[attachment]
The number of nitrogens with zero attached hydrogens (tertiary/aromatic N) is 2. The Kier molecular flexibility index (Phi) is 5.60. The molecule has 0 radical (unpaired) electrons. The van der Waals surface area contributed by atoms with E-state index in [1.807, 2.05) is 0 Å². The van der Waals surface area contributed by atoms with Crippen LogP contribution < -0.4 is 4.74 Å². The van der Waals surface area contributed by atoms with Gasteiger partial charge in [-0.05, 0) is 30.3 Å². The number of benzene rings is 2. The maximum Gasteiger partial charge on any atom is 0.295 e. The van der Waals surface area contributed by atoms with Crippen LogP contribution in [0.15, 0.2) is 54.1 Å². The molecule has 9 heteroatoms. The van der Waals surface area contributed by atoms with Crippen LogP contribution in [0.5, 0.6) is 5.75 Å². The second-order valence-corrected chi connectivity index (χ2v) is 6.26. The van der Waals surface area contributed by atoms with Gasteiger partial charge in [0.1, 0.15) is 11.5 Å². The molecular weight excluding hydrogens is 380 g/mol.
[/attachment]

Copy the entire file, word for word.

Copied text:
The number of nitrogens with zero attached hydrogens (tertiary/aromatic N) is 2. The Kier molecular flexibility index (Phi) is 5.60. The molecule has 0 radical (unpaired) electrons. The van der Waals surface area contributed by atoms with E-state index in [1.807, 2.05) is 0 Å². The van der Waals surface area contributed by atoms with Crippen LogP contribution < -0.4 is 4.74 Å². The van der Waals surface area contributed by atoms with Gasteiger partial charge in [-0.05, 0) is 30.3 Å². The number of benzene rings is 2. The maximum Gasteiger partial charge on any atom is 0.295 e. The van der Waals surface area contributed by atoms with Crippen LogP contribution in [0.15, 0.2) is 54.1 Å². The molecule has 9 heteroatoms. The van der Waals surface area contributed by atoms with Crippen LogP contribution in [0.5, 0.6) is 5.75 Å². The second-order valence-corrected chi connectivity index (χ2v) is 6.26. The van der Waals surface area contributed by atoms with Gasteiger partial charge in [0.1, 0.15) is 11.5 Å². The molecular weight excluding hydrogens is 380 g/mol.